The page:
I suspect there will be some who argue that I have got this all wrong. That’s fine. I might have it all wrong, and I welcome a swat if I deserve one. However, tastes are tastes, and there is probably little anyone else can do to help me see the virtue I desire in Merton’s poetry. I might, after a few years or months, come back to Merton’s poems and find, indeed, what I had been looking for and failed to discover now. That has happened to me many times before. And, who knows, perhaps my understanding of what poetry is and does will change. This, too, has happened before, though less frequently and less dramatically. Usually, this change is a correction or a refining and not a refutation of former convictions, though this happens.
But back to Merton.
This Christmas, I read a very compelling and convincing book on Merton’s poetry by a poet named Fred Smock. The book’s basic argument is that Merton’s peace work gave shape to the poetry. And, according to the preface, the book “considers poetry as an act of political engagement.” Smock’s approach to writing the book – the pages consist of rather small, chapter-like meditations – is essentially a poetic approach. I suspect, though I can’t know, that he wrote the preface and settled on his argument only after most if not all of the book was written. In other words, he discovered his thesis as a result of the reflective act of writing the book and thinking about Merton’s poems. Equally possible is the chance that the thesis was an inevitable one. Smock’s temperament and experience couldn’t lead him to any other conclusion, and Merton’s work couldn’t either.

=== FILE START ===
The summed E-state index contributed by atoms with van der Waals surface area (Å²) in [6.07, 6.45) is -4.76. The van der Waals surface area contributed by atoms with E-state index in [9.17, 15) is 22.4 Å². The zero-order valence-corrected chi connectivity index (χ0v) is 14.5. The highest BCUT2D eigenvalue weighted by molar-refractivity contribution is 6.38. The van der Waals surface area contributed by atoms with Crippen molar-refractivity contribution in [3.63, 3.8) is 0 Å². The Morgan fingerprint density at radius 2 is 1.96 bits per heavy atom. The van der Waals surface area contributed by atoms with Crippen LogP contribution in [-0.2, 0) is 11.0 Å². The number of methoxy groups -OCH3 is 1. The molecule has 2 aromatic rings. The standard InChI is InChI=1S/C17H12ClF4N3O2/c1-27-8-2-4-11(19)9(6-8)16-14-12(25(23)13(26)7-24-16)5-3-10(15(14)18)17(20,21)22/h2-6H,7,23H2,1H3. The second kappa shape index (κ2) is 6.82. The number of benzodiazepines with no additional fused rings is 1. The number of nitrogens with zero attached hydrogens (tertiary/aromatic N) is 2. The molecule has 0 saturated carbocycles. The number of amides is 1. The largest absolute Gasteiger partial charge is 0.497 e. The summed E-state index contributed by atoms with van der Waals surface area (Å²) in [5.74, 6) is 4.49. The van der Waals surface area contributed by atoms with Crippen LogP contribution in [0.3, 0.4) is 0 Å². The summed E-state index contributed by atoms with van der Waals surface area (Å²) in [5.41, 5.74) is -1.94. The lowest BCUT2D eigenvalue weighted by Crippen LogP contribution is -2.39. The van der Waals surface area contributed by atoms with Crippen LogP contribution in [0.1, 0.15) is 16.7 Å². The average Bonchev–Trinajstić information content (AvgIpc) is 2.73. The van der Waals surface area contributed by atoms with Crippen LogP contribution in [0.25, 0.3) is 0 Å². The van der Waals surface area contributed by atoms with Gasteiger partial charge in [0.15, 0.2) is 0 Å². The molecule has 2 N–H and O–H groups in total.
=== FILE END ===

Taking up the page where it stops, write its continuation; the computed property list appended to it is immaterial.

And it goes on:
However, what Smock considers a strength of Merton’s poetry, I consider a flaw. Or, if not a flaw, then something else, but not poetry. It’s not that I think poets ought to steer clear of political engagement. American poets, because we live in a democracy, have an obligation to explore political themes. Nor do I think that poets shouldn’t, wherever possible, advocate for peace. An argument for peace, to be convincing, must be poetical. But it seems to me that these make poor aims for poetry. Suggesting that these are the aims of poetry, reduces poetry to a mere literary endeavor. A kind of rhetoric, which serves an altogether human argument. If the argument for peace comes as a result of aiming for poetry, then so be it. If a political poem points beyond the merely political, then terrific. However, the proper aim of poetry is poetry, that larger realm, which – again as Stevens put it – must have the force of reality or none at all.
I’m not saying that Merton doesn’t do this. That he doesn’t aim beyond the merely literary. I just mean to say that if he is successful as a poet, the study of his poetry must find in his poems, where they touch the mystery, that which “flees.” There are such places. Many places even. However, in the final analysis, the film of Merton’s convictions, both political and religious, may be thick enough to keep him from being consumed by that which he touches, and ultimately, may be too opaque to let us follow and touch, where he might have gone.
After reading some of the above, I realize now that there is still another possibility for the subtitle of this blog, which may be more accurate still, and that is: Starting for Poetry. Even here, one might like to touch, what is just beyond one’s reach.